My stoma story by Richard Tyas
The worst and best time of my life.
For as long as I can remember, I’ve had problems with my bowel. I had my first surgery at just six days’ old and my childhood and teens were one long experiment with diet and lifestyle. Every doctor I ever saw explained away my symptoms as a mixture of IBS and teenage angst. A diagnosis that basically reads as ‘pull yourself together young man.’
The C word.
It was almost a relief when, in my early twenties, a specialist told me I had ulcerative colitis. This thing that had controlled my life finally had a name. It was no longer all in my head. Sadly, it was in my body. Not long after, I was properly diagnosed for the first time with Crohn’s.
I knew enough about Crohn’s Disease to realise that one day I might need to have a stoma and, my worse fear ever, a colostomy bag. I’d built it up so much in my head that I’d actually convinced myself I wouldn’t even survive the surgery. Little did I know then that I was capable of surviving much worse.
The other C word.
My peritoneal cancer was discovered through chance. I had a colonic diverticulum which filled and while the specialists were investigating that, an abscess developed and the cancer was found.
The Crohn’s was almost masking my symptoms as I have always had bleeding and things like that. But looking back, the warning signs were there. My wife pointed out how gaunt I looked in old photos. I would have never thought it was cancer though.
The best and worst time.
I can remember the exact moment I was told I had cancer. It was two weeks after my baby girl was born. There’s never a good time to be told you have the C word, but this was certainly the worst.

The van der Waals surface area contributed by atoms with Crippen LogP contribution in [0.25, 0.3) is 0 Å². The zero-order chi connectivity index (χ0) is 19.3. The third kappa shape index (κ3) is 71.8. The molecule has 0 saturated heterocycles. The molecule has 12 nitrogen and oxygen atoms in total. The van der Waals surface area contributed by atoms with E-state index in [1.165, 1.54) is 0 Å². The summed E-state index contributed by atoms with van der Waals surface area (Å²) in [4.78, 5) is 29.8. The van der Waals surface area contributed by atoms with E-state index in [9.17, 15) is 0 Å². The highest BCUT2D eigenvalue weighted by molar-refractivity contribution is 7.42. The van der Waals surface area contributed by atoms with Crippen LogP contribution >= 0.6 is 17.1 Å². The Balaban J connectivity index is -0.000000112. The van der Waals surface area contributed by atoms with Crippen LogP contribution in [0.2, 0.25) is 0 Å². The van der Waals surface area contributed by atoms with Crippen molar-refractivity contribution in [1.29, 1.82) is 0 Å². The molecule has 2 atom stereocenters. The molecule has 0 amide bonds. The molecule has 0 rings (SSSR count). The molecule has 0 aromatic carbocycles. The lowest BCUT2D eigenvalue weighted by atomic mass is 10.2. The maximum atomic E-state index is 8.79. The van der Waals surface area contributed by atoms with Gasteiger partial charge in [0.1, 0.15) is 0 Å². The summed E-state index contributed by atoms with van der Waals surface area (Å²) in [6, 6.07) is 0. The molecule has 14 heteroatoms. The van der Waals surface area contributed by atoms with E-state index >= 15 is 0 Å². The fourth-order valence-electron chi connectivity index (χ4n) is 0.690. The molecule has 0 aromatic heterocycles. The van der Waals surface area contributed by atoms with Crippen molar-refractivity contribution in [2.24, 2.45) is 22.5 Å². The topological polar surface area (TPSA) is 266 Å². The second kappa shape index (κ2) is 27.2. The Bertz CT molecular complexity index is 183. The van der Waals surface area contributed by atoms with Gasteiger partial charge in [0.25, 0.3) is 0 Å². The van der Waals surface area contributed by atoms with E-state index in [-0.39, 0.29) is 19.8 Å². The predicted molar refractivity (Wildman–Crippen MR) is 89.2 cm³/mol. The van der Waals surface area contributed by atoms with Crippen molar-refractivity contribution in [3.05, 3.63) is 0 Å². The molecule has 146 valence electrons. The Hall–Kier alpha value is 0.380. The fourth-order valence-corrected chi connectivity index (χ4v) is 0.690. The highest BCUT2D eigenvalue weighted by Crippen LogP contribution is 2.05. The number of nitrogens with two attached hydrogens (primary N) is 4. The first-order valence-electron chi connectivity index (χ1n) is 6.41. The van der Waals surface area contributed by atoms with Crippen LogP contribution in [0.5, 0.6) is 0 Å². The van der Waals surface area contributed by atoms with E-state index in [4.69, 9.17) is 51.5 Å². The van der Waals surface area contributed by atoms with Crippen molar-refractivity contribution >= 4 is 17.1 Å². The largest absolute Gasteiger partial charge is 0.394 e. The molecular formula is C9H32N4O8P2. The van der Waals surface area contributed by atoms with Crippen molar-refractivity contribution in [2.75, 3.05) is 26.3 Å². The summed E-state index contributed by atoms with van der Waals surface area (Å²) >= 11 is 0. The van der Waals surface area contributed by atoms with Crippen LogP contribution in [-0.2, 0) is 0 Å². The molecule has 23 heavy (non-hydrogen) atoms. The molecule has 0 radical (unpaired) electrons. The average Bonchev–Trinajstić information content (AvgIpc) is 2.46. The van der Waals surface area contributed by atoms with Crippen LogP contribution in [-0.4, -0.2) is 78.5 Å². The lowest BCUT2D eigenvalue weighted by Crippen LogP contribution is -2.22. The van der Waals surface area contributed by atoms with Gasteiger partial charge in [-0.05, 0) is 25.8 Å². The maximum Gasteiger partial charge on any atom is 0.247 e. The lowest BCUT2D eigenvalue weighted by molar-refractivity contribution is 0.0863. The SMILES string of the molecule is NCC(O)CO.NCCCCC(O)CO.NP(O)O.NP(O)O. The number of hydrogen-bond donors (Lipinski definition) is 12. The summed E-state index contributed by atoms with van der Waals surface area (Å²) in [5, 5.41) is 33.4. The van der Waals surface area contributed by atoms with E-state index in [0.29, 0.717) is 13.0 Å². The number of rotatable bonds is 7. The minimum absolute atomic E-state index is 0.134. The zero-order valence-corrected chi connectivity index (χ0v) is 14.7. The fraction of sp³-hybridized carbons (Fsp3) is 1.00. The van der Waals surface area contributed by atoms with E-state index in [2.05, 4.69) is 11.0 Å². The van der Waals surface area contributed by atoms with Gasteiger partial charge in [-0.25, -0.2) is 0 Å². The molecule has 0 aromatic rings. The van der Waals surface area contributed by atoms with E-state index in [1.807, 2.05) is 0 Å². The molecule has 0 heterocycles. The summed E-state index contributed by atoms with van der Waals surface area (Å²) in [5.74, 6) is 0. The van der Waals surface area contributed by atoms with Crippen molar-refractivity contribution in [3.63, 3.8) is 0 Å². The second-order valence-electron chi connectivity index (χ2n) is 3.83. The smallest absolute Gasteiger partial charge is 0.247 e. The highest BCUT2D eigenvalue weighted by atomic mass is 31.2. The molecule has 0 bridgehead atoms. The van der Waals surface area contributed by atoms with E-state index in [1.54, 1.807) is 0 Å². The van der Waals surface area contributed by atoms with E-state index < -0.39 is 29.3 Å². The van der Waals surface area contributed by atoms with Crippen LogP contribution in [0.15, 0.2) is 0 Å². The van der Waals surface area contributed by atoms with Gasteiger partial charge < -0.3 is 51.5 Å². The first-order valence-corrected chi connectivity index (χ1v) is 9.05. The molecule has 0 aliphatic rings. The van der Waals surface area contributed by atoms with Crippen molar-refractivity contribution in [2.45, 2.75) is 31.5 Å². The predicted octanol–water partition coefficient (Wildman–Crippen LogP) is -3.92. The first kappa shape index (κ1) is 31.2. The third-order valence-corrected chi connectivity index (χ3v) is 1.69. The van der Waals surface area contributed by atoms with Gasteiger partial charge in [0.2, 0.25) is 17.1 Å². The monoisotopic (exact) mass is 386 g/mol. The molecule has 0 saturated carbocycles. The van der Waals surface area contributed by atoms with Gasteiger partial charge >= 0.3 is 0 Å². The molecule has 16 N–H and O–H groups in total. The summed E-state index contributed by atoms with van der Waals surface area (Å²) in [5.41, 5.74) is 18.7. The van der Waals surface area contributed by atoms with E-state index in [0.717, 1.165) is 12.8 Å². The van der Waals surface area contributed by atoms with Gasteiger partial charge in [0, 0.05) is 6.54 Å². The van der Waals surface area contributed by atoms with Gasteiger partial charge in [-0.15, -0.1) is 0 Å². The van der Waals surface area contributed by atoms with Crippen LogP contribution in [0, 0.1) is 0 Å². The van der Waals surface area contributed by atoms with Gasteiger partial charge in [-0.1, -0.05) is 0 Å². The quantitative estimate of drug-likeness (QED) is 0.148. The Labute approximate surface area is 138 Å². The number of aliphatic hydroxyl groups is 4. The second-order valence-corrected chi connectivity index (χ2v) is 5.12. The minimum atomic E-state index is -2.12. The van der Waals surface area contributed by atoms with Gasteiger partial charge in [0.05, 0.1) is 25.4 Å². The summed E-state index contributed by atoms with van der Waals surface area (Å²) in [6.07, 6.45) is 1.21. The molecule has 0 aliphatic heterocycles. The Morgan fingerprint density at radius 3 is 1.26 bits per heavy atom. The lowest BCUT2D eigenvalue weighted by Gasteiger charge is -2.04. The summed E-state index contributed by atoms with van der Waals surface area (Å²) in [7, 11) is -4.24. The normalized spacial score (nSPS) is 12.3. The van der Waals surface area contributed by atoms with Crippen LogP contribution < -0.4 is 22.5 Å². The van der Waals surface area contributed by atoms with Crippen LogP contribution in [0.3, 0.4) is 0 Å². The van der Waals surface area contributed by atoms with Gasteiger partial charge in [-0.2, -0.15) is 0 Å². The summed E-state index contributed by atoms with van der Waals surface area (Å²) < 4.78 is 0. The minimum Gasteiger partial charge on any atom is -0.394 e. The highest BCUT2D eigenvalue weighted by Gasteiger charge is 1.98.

The news didn’t get any better either. I was expecting conversations about chemotherapy and psyched myself up to beat it, but it seemed as though defeat had already been accepted. I was thinking to myself, I’ve got cancer, and no one is going to do anything about it.
I didn’t really tell anyone, I kept it all to myself as I didn’t want people to worry. I was doing enough of that! My wife Sam took me to all my appointments and helped me to process it all, including being told there was a 25% mortality rate from the operation.
Life-saving became life-changing.
My daughter was three months’ old when my surgery came around.
It was a poignant day in more ways than one, it was also the date of my anniversary. As I lay there in London St Tomas hospital all thoughts of romance were replaced by a sense of dread and prayers that I would still be around next anniversary.
In the days after theatre, I was given the good news. The operation had been a complete success. The cancer was gone. But so was my bladder, colon, prostate, anus and rectum. Plus, most distressingly, all functions of my penis.
Coping, not thriving.
The first few days after surgery were the worst. I’d lost so much and gained two new stomas. To make matters worse (if that was possible!) I’d also got a phobia of blood. It’s no exaggeration to say that I didn’t even dare to look below my chest for three to four days.
By the time all the different departments had signed me off, the nurse wouldn’t let me leave until I had changed my own bag. All in all, I stayed in hospital for 15 days. And don’t tell my stoma nurse, but I never did change my bag before I was discharged.
Living with my stomas.
It was great to be home and back as a family again. But life didn’t get any easier. I’d lost my job, my self-worth and the first time I attempted to change my bag, I almost passed out on the landing! Luckily my amazing wife Sam was there for me yet again. For the first six weeks she did all my changes.
They say home is where the heart is and Sam has got the biggest heart of all. She’s amazing. While I was breaking down in tears, she was holding hers back. Looking after both me and our baby girl.
As time went on, I grew in confidence. I used hypnotherapy to cure my blood phobia and soon got used to changing my own bag.